Now: With the changeover to FWD vehicles, doing even minor repairs such as a valve body can be difficult, let alone doing a major job. On top of dealing with two halfshafts, some of which are a bear to pop out, is the issue of the subframe (cradle). Removing a big chunk of undercarriage to drop a transmission makes no one happy (Figure 3). In addition to all the cradle nuts and bolts is the issue of the engine dangling by a thread; hence, the need for a “skyhook.”

Initially, a shop could get by with a hunk of pipe and a couple of phone books sitting on the fenders with a chain wrapped around the engine. As time went on more-sophisticated engine hangers were needed, from a two-point to a three-point design along with several adapters (Figure 4). Today, there are engines that are not even equipped with lifting rings, which means wrap the chain around anything that won’t break. Supporting an engine has become pretty costly, but what is the alternative? An up-to-date engine-support guide would be extremely valuable.

The increase in 4WD and especially AWD vehicles has also added to the grief. Regular 4WDs today tend to have more stuff to deal with than before, and AWDs have their own idiosyncrasies as well. Even rotating the engine in the proper direction to remove converter bolts is important, to avoid issues later on.

Preparation

Then: Once the transmission was removed, specific items needed to be checked and tasks performed. Items like mounts, U-joints, flywheel, linkage etc. required inspection. Other items needed to be sealed, such as speedometer and throttle cables as well as the filler tube. Certain tasks needed be done, such as fixing or replacing broken parts as well as flushing the cooler lines. Converter hubs would be greased for break-in and rust prevention.

Now: In addition to what had always been done are a couple more wrinkles. Due to the crush of electrical and computer do-dads, external sensors and harnesses have become really important. They must be inspected closely, at times tested and sealed or greased properly. Good grounds are imperative today whether they be simple straps, specific bolts or even gaskets with a ground eyelet like Ford uses between the transfer case and transmission.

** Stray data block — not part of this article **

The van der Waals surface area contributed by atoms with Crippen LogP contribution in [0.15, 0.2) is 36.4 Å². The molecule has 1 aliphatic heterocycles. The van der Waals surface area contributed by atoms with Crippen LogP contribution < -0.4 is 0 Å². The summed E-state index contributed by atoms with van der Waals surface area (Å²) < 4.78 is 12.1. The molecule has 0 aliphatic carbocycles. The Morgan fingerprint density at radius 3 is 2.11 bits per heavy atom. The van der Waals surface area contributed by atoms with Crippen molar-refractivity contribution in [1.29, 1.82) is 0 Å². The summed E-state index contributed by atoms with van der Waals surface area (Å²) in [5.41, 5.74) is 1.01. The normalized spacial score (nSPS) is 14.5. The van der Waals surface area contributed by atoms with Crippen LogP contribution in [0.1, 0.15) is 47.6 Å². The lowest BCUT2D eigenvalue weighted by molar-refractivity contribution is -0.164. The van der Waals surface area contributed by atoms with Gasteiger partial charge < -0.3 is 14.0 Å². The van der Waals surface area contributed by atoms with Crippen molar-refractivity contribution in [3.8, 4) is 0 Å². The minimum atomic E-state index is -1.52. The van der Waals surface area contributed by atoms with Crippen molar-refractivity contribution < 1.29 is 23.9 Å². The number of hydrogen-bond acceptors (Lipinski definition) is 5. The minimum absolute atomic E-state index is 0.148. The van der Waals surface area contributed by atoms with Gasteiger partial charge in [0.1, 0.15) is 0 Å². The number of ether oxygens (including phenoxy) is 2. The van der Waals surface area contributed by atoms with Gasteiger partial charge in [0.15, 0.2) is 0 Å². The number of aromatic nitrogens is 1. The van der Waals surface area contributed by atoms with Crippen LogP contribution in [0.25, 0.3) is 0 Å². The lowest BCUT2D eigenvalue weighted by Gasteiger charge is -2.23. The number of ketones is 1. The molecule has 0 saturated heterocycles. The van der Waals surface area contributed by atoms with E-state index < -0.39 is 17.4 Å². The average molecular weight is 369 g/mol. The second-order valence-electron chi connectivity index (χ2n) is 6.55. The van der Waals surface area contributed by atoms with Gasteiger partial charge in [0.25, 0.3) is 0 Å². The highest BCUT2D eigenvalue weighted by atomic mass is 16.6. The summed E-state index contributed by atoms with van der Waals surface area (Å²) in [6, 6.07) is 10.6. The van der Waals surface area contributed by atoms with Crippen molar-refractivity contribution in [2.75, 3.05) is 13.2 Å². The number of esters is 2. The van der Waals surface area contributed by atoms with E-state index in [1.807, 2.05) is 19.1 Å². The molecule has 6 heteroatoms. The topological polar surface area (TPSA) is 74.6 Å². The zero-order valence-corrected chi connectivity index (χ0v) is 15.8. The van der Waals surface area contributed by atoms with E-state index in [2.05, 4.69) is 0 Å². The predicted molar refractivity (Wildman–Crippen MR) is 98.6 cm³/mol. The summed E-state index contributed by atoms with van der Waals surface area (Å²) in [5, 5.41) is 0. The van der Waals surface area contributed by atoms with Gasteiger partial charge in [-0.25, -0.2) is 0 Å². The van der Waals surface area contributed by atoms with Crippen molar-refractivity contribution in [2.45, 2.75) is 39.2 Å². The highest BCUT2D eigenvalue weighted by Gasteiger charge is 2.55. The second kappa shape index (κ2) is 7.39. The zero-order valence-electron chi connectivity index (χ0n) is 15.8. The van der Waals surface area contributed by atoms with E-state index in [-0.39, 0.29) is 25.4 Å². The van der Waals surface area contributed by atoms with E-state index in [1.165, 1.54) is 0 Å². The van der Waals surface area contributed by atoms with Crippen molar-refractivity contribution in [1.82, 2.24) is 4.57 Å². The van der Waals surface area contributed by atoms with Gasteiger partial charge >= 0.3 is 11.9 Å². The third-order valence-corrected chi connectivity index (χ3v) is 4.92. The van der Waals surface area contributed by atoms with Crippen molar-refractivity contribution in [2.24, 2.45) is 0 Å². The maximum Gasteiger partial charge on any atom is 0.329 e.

Even cooler-line flushing requires a different approach, in some cases, due to the cooler unit having a thermal element (Figure 5). The element must be in the correct position to avoid flushing only the lines themselves. Other flushing concerns involve transmission-mounted coolers like those certain models of Honda or VW use. Flow rates must be validated.

If water/antifreeze intrusion is suspected, the technician must do a proper glycol test on the fluid and determine radiator-tank integrity or other intrusion areas. Test kits can be obtained via various sources.
Cooler-line rusting seems to be more prevalent than ever, and in many instances replacing the line with OE is better than bending straight sticks, due to cost and time. New cooler-line material, such as PolyArmor, is also a good choice and is used by OEMs.

Installation

Then: Once a transmission was rebuilt, the technician would then reinstall it. Key areas that needed to be addressed would be the engine/transmission alignment, by making sure surfaces were flat and lineup pins were installed and not worn. The torque-converter pilot and crankshaft bore had to be a good fit, and once installed, mounting pad to flywheel clearance had to be checked and adjusted, if necessary.

With all adjacent connections made (fill tube, linkage, cooler lines, cables etc.) and the transmission in position, overall alignment would be checked, such as centerline and height.

Once done, final adjustments would be made, fluid added and checked, the vehicle driven and leaked checked, all prior to a final road test.

Now: All the basics are still performed along with a few more. Just installing the converter on certain models, like the 6T70, may require the unit to be vertical to avoid turbine-seal damage. Alignment is not limited to engine/transmission. Because of the cradle design, frame/body alignment must be checked to avoid steering problems and tire wear.

Beyond traditional connections, technicians today must contend with an array of electrical components such as speed sensors and harnesses to ensure that the items are connected correctly.

Adding fluid is no longer a simple task, either. Many transmissions don’t have a regular filler tube, but rather threaded oil-fill holes all over the place (Figure 6). Even checking fluid on some models requires a scan tool to verify temperature.

Last, the technician may even be required to road-test the vehicle with a scan tool hooked up to check for glitches or reflash.

The purpose of this article is not only to provide information but also to act as a forum relating to R&R issues. Transmission Digest welcomes any comments or suggestions that will aid technicians in dealing with today’s challenges. Send inquiries to [email protected].

Special thanks to Brian Winograd of Broadway Transmission for recommending that this topic be addressed.